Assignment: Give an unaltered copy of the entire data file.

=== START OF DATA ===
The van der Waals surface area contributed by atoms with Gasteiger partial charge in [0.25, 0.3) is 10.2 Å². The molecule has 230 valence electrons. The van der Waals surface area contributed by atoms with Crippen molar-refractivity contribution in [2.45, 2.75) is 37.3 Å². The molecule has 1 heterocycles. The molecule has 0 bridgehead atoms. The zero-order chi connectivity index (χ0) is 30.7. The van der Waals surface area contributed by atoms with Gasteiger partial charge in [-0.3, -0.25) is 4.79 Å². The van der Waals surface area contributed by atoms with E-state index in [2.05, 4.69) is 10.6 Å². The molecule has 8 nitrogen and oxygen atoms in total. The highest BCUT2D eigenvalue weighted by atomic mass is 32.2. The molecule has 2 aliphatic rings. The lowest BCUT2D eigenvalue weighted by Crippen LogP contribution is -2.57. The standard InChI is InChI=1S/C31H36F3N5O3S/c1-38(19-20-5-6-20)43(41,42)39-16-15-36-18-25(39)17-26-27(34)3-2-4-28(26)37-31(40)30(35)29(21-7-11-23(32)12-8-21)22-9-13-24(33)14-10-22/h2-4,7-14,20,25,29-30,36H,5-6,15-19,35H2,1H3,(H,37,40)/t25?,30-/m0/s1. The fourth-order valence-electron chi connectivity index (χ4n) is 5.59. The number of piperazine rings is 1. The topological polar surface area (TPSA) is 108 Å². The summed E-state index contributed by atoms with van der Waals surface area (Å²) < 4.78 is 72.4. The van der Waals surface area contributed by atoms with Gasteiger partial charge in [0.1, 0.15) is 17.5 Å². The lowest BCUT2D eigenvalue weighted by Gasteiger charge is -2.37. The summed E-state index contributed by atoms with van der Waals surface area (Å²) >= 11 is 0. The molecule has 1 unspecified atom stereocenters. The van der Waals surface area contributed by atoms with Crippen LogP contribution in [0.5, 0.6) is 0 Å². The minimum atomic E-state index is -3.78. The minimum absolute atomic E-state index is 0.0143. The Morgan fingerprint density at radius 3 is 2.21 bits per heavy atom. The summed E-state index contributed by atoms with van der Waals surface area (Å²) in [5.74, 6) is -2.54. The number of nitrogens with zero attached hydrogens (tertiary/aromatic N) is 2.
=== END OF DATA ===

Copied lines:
The van der Waals surface area contributed by atoms with Gasteiger partial charge in [0.25, 0.3) is 10.2 Å². The molecule has 230 valence electrons. The van der Waals surface area contributed by atoms with Crippen molar-refractivity contribution in [2.45, 2.75) is 37.3 Å². The molecule has 1 heterocycles. The molecule has 0 bridgehead atoms. The zero-order chi connectivity index (χ0) is 30.7. The van der Waals surface area contributed by atoms with Gasteiger partial charge in [-0.3, -0.25) is 4.79 Å². The van der Waals surface area contributed by atoms with E-state index in [2.05, 4.69) is 10.6 Å². The molecule has 8 nitrogen and oxygen atoms in total. The highest BCUT2D eigenvalue weighted by atomic mass is 32.2. The molecule has 2 aliphatic rings. The lowest BCUT2D eigenvalue weighted by Crippen LogP contribution is -2.57. The standard InChI is InChI=1S/C31H36F3N5O3S/c1-38(19-20-5-6-20)43(41,42)39-16-15-36-18-25(39)17-26-27(34)3-2-4-28(26)37-31(40)30(35)29(21-7-11-23(32)12-8-21)22-9-13-24(33)14-10-22/h2-4,7-14,20,25,29-30,36H,5-6,15-19,35H2,1H3,(H,37,40)/t25?,30-/m0/s1. The fourth-order valence-electron chi connectivity index (χ4n) is 5.59. The number of piperazine rings is 1. The topological polar surface area (TPSA) is 108 Å². The summed E-state index contributed by atoms with van der Waals surface area (Å²) < 4.78 is 72.4. The van der Waals surface area contributed by atoms with Gasteiger partial charge in [0.1, 0.15) is 17.5 Å². The lowest BCUT2D eigenvalue weighted by Gasteiger charge is -2.37. The summed E-state index contributed by atoms with van der Waals surface area (Å²) >= 11 is 0. The molecule has 1 unspecified atom stereocenters. The van der Waals surface area contributed by atoms with Crippen LogP contribution in [0.5, 0.6) is 0 Å². The minimum atomic E-state index is -3.78. The minimum absolute atomic E-state index is 0.0143. The Morgan fingerprint density at radius 3 is 2.21 bits per heavy atom. The summed E-state index contributed by atoms with van der Waals surface area (Å²) in [5.74, 6) is -2.54. The number of nitrogens with zero attached hydrogens (tertiary/aromatic N) is 2.